For our rotating assembly we utilized a set of Carrillo, off-the-shelf PRO-H-beam connecting rods PN BMS5465472H06. The unique 4340 construction comes standard with their proprietary connect rod bolt design. The material is sourced from a special blend of chromium, nickel, vanadium, and molybdenum-forged alloy.

Connected to the Carrillo rods are a set of JE Pistons 297117 stock compression ratio pistons. Since we are running our E46 on only 9 psi of boost, we wanted to minimize the torque loss from a lower compression ratio piston. The FSR (forged side relief) asymmetrical forging keeps the skirt panel width where it needs to be (wider on the thrust side of the bore) to minimize weight and friction.  The pistons’ friction is further reduced with an included 1.0 mm/1.2 mm/2.8 mm ring package. Even though these pistons are stock in compression, the 2618 alloy pistons can handle over 1,000 horsepower if we ever wanted to push it that far.

Essa installs the JE rings onto the JE stock compression ratio asymmetrical pistons. He conjoins the Carrillo rods and installs the pin and clips. Finally, a ring compressor allows the assembly to slide down into the bore.

Keeping the combustion gasses in place is a JE Pro Seal BM1009-048 head gasket. Featuring a .048-inch thickness, this is a unique head gasket. This organic base head gasket utilizes a metal cooper ring for each cylinder. These rings bite into the head’s and block’s surfaces and act as an O-ring seal without the associated cost normally found with O-ringing a block. Affixing the stock cylinder head and valvetrain to the block is a set of ARP 201-4303 head studs, step torqued to a final value of 105 ft-lbs.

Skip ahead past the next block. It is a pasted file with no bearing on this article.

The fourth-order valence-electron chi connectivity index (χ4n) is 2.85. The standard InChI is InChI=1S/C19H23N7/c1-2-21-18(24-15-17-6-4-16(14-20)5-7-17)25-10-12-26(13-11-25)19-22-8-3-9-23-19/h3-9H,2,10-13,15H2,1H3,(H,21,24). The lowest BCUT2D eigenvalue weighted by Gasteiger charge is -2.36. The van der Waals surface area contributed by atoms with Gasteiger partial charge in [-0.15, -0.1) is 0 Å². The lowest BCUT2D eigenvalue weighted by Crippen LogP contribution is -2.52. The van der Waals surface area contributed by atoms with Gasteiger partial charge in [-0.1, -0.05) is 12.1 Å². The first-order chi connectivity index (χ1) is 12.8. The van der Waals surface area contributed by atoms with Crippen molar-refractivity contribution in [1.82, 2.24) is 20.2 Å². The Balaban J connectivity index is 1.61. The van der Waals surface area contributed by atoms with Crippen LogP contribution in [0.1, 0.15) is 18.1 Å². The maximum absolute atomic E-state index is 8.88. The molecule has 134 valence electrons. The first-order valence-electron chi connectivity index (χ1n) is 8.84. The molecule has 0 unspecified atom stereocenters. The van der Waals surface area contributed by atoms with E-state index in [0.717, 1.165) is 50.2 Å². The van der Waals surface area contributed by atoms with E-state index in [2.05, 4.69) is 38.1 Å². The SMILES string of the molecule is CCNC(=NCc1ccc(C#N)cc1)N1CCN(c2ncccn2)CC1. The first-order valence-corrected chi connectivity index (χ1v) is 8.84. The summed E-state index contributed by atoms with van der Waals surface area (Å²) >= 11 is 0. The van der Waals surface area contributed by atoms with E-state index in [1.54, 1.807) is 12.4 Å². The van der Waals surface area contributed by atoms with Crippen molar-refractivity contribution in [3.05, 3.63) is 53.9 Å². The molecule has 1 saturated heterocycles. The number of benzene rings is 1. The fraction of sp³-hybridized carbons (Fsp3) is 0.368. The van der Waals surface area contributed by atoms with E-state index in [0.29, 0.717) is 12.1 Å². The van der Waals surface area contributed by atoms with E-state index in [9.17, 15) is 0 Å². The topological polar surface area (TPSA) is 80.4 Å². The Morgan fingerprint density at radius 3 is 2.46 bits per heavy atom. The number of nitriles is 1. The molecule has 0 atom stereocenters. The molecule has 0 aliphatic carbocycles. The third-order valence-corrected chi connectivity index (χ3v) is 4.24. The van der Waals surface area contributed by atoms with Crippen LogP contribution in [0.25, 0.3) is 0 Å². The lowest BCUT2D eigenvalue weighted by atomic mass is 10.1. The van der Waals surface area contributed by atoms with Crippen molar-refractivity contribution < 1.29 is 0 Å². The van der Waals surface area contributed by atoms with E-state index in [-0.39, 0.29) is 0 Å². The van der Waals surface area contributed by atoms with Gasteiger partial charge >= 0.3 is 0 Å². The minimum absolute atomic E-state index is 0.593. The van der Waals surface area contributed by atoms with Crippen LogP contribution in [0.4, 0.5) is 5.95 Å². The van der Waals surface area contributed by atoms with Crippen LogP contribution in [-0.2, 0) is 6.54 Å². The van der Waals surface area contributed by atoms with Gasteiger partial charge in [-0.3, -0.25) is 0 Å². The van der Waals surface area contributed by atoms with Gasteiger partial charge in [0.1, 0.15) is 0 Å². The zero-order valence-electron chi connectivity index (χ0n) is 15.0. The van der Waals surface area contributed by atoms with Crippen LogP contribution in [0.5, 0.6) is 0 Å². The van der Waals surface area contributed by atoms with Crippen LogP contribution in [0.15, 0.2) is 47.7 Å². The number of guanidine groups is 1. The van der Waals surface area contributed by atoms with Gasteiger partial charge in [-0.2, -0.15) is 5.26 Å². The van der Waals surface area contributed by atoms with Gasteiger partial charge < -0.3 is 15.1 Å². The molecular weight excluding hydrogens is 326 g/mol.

ARP 2000 head studs and JE's Pro Seal head gasket assures that the combustion stays in the cylinder where they belong.

ARP 2000 head studs and JE’s Pro Seal head gasket assures that combustion stays in the cylinder where it belongs.

The stock cylinder head and valvetain work great from the factory. Though one bit that we wanted to upgraded was our valves. We hooked up with Ferrea for a set of its stock diameter intake and exhaust valves. Ferrea offers the durability we need with a 20 percent increase in tensile strength, fatigue resistance increased by 20 percent, and valve seat life increased by 25 percent. They install directly in place with the stock springs, retainers, and keepers.

The Ferrea valves slide easily in place and then Essa uses a valvespring compressor tool to reinstall the factory springs, retainers, and locks.

A quick inspection of our VANOS deems our S54 engine road worthy for reinstallation back into our E46 M3 project with many more track days ready to come!

Our S54 is almost ready to fight another day!

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About the author

Mark Gearhart

In 1995 Mark started photographing drag races at his once local track, Bradenton Motorsports Park. He became hooked and shot virtually every series at the track until 2007 until he moved to California and began working as a writer for Power Automedia. He was the founding editor for its first online magazines, and transitioned into the role of editorial director role in 2014. Retiring from the company in 2016, Mark continues to expand his career as a car builder, automotive enthusiast, and freelance journalist to provide featured content and technical expertise.